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Porter Wagoner Vol.12, Porter Wagoner Show - Dolly Parton a.o

Vol.12, Porter Wagoner Show - Dolly Parton a.o
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​​​​​​​​​​(CLASSIC COUNTRY) NTSC, Code 0, color, ca.130 Mins. Volume 12 features a yound Marty... more

Porter Wagoner: Vol.12, Porter Wagoner Show - Dolly Parton a.o

​​​​​​​​​​(CLASSIC COUNTRY) NTSC, Code 0, color, ca.130 Mins.
Volume 12 features a yound Marty Stuart when he was a member of Lester Flatt's band. Other artists included in this volume are Nat Stuckey, Sonny Throckmorton, Chet Atkins, Oak Ridge Boys and a special show of Dolly and Porter duets.

The Porter Wagoner Show, Volume 12  

Chapter 1 - Guest – Nat Stuckey

Porter Wagoner - 'The World Needs a Washin''
Nat Stuckey - 'Forgive Me For Callin' You Darlin''
The Wagonmasters – Instrumental
Dolly Parton - 'Coat of Many Colors'
Porter Wagoner - 'Ten-Four, Over and Out'
Speck Rhodes - 'Running Bear' (comedy)
Porter Wagoner - 'The Bird That Never Flew' (gospel)
Nat Stuckey - 'Don't Pay the Ransom'
Chapter 2 - Guest – Sonny Throckmorton

Porter Wagoner - 'Barlow Chapman'
Sonny Throckmorton - 'Wake Up Judy'
The Wagonmasters – 'Cajun Lady' (instrumental)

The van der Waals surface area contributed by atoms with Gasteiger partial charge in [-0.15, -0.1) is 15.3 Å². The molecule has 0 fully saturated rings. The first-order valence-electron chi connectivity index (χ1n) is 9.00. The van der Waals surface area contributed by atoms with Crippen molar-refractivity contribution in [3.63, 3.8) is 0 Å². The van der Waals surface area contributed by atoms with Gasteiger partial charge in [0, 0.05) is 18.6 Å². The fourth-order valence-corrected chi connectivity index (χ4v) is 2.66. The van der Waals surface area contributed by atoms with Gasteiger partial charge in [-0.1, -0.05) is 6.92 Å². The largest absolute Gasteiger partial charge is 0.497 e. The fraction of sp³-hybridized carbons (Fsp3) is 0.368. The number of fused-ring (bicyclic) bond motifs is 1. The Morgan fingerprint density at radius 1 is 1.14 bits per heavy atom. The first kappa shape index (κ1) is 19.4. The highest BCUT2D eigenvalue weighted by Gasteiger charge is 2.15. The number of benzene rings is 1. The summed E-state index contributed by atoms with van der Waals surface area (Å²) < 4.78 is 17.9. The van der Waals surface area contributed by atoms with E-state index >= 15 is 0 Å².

Dolly Parton - 'Tennessee Mountain Home'
Porter Wagoner & Dolly Parton - 'The Right Combination' (duet)
Speck Rhodes - 'I'm an Ole Cowhand' (comedy)
Porter Wagoner - 'Gatherin' In the Skies' (gospel)
Sonny Throckmorton - 'Invitation to the Blues'
Chapter 3 - Guest – Chet Atkins

Porter Wagoner - 'Oh Lonesome Me' (Acuff Rose)
Chet Atkins - 'Muscat Ramble' (instrumental/guitar)
The Wagonmasters - 'Yakety Axe' (Tree) (instrumental)
Dolly Parton - 'I Can't Stop Loving You' (w/Chet Atkins on guitar)
Porter Wagoner - 'Tennessee Stud/Send Me The Pillow/How's The World Treating You/I Don't Hurt Anymore' (medley)
Speck Rhodes - 'Movin' On #2' (comedy)
Porter Wagoner - 'Where No One Stands Alone' (gospel)
Porter Wagoner, Dolly Parton, Chet Atkins - 'Poison Love'
Chapter 4 - Guest - Lester Flatt and the Nashville Grass (Curly Seckler, Haskell McCormick, Paul Warren,

                                                 Charley Nixon, Marty Stuart – very young)

Porter Wagoner – 'Childhood Playground'
Lester Flatt and the Nashville Grass – 'Bluebird Sing For Me' (bluegrass)
Nashville Grass – 'Feudin' Banjo' (instrumental)
Dolly Parton – 'Traveling Man'
Porter Wagoner – 'Be A Little Quieter'
Speck Rhodes – (comedy)
Dolly Parton – 'When I Sing For Him' (gospel)
Lester Flatt and the Nashville Grass – 'Country Boy' (bluegrass)
Chapter 5 Guest – Oak Ridge Boys

Porter Wagoner - 'Tennessee Saturday Night'
Oak Ridge Boys - 'He's Gonna Smile On Me' (gospel)
Dolly Parton - 'I Will Always Love You'
Porter Wagoner - 'I Been Tore Down'
Oak Ridge Boys - 'When I Sing For Him' (gospel)
Oak Ridge Boys - 'I Know' (gospel)
Chapter 6 – Porter and Dolly Duets

Porter Wagoner – 'The Last Thing On My Mind'
Porter Wagoner & Dolly Parton – 'Just Someone I Used To Know' (duet)
The Wagonmasters – 'Mystery Mountain' (instrumental)
Dolly Parton – 'The Right Combination'
Porter Wagoner & Dolly Parton – 'We Found It' (duet)